Midwest Provinces Study Restructuring

HNP Communications Franciscan World

ST. LOUIS — The leadership team of the Franciscan Friars of Sacred Heart Province met last month with three other Franciscan provinces to continue discussions on restructuring.

No decision to merge the four Franciscan provinces has been made.

“It may never come to that,”said Sacred Heart Provincial Vicar Fr. Kenneth Capalbo, OFM, “but that is among options now being studied.”

The Sacred Heart Province, which covers 12 states, is headquartered in St. Louis. The annual meeting of four provincial councils took place Sept. 6 to 8, in Albuquerque, N.M. In addition to the Sacred Heart Province, the other three Franciscan provinces involved in discussions are Assumption Province, based in Franklin, Wisc.; St. John the Baptist Province, based in Cincinnati; and Our Lady of Guadalupe Province, based in Albuquerque.

The four provinces have been working together on various efforts for more than a decade. For example, the provinces provide an interprovincial formation program for both the novitiate and post-novitiate years. They also have interprovincial ministry projects, including a prayer ministry and aid to immigrants. Because of the success of these and other collaborations, coupled with the diminishing numbers and overall aging of the members of the four Franciscan provinces, it seemed like a natural progression to consider further integration, Fr. Capalbo said.

The issue of restructuring was first formally raised at the September 2005 annual leadership meeting, Fr. Capalbo said. It was decided then to use the next 12 months before this September’s meeting to study the issue at all provincial levels. Included in that study was “extensive consultation of all grass-roots members” within the four provinces.

Provincial services staff in the Sacred Heart Province has been brought into the discussion, the provincial vicar said. The province also had a task force study the experiences of other male religious groups who have dealt with restructuring, such as the Marianists in St. Louis.

“We’re trying in a sense to learn from other experiences and also are looking to our own reality the best way we possibly can,” Fr. Capalbo said.

A spectrum of options is under consideration, including continuing exactly as the four provinces now exist to merging together. “There is no timeline, and I couldn’t predict what will happen next,” Father Capalbo said.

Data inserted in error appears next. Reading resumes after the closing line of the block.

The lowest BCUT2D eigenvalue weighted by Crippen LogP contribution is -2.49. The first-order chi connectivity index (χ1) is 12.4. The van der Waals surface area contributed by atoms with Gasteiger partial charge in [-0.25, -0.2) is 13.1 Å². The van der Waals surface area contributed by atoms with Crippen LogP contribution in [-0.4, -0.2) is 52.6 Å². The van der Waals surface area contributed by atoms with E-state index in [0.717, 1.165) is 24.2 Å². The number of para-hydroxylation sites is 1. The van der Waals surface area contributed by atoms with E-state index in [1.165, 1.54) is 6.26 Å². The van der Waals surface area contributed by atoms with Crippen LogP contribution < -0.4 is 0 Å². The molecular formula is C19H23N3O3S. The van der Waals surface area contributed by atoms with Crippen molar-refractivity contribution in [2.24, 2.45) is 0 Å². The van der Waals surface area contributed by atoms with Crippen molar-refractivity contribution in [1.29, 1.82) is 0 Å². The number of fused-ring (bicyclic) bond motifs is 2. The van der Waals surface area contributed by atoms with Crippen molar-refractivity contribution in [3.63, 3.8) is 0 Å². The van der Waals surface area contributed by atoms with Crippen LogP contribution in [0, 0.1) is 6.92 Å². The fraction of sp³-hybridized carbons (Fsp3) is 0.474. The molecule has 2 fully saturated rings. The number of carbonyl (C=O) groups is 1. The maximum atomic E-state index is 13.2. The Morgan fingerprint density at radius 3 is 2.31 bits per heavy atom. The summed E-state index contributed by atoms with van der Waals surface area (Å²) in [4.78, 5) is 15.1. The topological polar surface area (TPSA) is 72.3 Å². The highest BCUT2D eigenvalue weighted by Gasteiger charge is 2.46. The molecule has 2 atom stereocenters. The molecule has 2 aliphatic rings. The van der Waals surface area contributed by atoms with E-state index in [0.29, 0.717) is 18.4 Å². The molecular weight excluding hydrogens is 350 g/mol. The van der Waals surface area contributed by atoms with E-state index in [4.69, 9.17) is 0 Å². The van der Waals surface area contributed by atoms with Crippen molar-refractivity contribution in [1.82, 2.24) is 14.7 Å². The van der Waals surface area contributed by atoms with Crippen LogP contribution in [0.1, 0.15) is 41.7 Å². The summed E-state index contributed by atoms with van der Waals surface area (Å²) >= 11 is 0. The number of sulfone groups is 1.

The Sacred Heart Province has 275 members. The average age of the Franciscans in the province is 66. In addition to Missouri, the province covers Alaska, California, Illinois, Indiana, Louisiana, Michigan, Minnesota, Ohio, Tennessee, Texas and Wisconsin. In much of this area it overlaps St. John the Baptist and Assumption provinces.

Franciscan priests and brothers arrived in the Midwest as early as 1858 to minister to German Catholic immigrants. St. John the Baptist Province also first served German immigrants. Assumption Province Franciscans were first called to work with Polish immigrants, while Our Lady of Guadalupe Province began as a western extension of St. John the Baptist Province and today serves Native American indians.

Capalbo noted the Franciscans “are not just territories of an order; we are members of one order. … We started with a specific focus, and yet, I think we never really lost the fact that we’re Franciscans. The borders between us have been vanishing for years and years in terms of these territories. I think if we go in that direction, we can certainly give witness to that main truth without losing our presence in places where we’re needed.”

The four provinces will address the issue of restructuring again at an inter-provincial convocation in June 2007 in Racine, Wisc. Recommendations resulting from the discussions will be taken back to the chapter meetings of all four provinces in 2008 for further consideration.

This article originally appeared in the Sept. 1, 2006 issue of The St. Louis Review, the newspaper of the Archdiocese of St. Louis and has been slightly edited.